The instructions below specify files on the EWS Linux system. First, let’s select our pseudopotential for Al. If you go to, you can select which pseudopotential you’d like to use. Select the PBE (Perdew-Burke-Ernzerhof Generalized Gradient Approximation (GGA)) for the exchange correlation potential, and then select PAW for the type. After you filter, you can click on Al, and you should see two options: one that is “scalar relativistic,” and the other that is “fully relativistic.” The difference has to do with the way core electrons states (such as the \(1s\)) are treated; for most elements without very large \(Z\), scalar relativistic suffices. Choose, then, the Al.pbe-n-kjpaw_psl.0.1.UPF potential. The electron configuration of Al is [Ne]\(3s^2 3p^1\) = \([1s^2 2s^2 2p^6]3s^2 3p^1\). This particular functional has 3 electrons in the valence, so the filled \([1s^2 2s^2 2p^6]\) shells are in the “core” while the \(3s^2 3p^1\) electrons will be considered valence electrons; this is like treating Al as a lumped Al\(^{3+}\) ion with \(3e^-\). Since this particular pseudopotential does not come prepackaged, we need to download this pseudopotential into a local pseudopotential directory. For example:

$ cd ~/QE//pseudo
$ wget

or, alternatively, download it from your browser and move the file to the appropriate place. When we run QE, we will tell the code where to find this pseudopotential on our local disc. You may want to export your ESPRESSO_PSEUDO environment variable (see walkthrough); else, you’ll need to make sure that the pseudo_dir variable in each input file points to the correct directory.

After downloading, you can look at the pseudopotential file using less; the information inside of PP_HEADER reiterates much of what is described above.

Next create a directory to store your files. You should create a new subdirectory in your Runs directory that you created last time. For example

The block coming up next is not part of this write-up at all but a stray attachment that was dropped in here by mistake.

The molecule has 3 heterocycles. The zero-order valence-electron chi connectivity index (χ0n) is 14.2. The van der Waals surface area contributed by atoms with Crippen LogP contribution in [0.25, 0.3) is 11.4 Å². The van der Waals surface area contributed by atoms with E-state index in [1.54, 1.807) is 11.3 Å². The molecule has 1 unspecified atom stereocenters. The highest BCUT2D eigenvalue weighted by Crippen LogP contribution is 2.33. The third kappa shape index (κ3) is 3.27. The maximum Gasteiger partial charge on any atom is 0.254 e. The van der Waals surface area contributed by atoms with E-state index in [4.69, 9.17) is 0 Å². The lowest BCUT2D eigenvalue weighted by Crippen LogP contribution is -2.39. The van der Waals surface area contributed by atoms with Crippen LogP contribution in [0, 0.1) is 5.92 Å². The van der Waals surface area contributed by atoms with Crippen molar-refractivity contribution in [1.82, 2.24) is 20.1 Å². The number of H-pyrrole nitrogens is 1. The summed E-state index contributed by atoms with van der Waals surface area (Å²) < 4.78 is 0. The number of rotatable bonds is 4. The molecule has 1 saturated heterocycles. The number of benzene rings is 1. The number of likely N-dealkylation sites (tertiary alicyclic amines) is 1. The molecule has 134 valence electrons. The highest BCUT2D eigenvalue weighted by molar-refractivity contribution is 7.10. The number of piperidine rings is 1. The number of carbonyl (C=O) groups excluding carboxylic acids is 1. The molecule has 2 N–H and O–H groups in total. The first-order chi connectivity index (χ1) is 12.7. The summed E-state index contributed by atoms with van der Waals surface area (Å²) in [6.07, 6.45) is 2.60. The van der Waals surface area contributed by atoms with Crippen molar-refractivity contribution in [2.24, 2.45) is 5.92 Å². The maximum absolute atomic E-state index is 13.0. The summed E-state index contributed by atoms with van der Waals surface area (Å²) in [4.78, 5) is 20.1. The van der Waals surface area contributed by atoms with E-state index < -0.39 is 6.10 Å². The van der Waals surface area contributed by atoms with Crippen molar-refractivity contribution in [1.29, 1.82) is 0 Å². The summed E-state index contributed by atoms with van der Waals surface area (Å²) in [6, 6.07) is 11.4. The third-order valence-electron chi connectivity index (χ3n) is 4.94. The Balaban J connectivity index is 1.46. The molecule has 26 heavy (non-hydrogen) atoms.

$ cd ~/QE/Runs
$ mkdir Al
$ cd Al

From the /class/mse404ela/QuantumEspresso/Project directory, copy over the input files Al.scf.inp and Al.relax.inp.

We will look first at the Al.scf.inp input file. This input file is for Al in the fcc crystal phase.

Aluminum exists under standard conditions as a face-centered cubic (FCC) structure with four Al atoms in the conventional unit cell at \([0 0 0]\), \([0 \frac12 \frac12]\), \([\frac12 0 \frac12]\), and \([\frac12 \frac12 0]\), in units of the lattice constant, \(a_0\). (Of course, there would be no difference in having these atoms at \([\frac12 \frac12 \frac12]\), \([\frac12 1 1]\), \([1 \frac12 1]\), and \([1 1 \frac12]\), why not?)

Wikipedia: Cubic Crystal System

QE operates using not the conventional unit cell, but the primitive unit cell based on the primitive axis vectors as the most economic way to define a unit cell. In the case of FCC lattices, this allows us to define our periodic crystal containing just a single Al atom at the origin [0 0 0].

Look at the input file, which you have copied over to your directory.

$ less Al.scf.inp

The file will look similar to the one for the H2 molecule in the walkthrough. Here we highlight some key points. First, the differences in the unit cell:

  ibrav= 2, 
 Al 0.00 0.00 0.00

Here we specify a FCC lattice using ibrav=2 (c.f. INPUT_PW.html:ibrav) and locate a single Al atom at the origin of our primitive cell.

Next, we use a different smearing:

  occupations = 'smearing',
  smearing = 'methfessel-paxton',
  degauss = 0.05,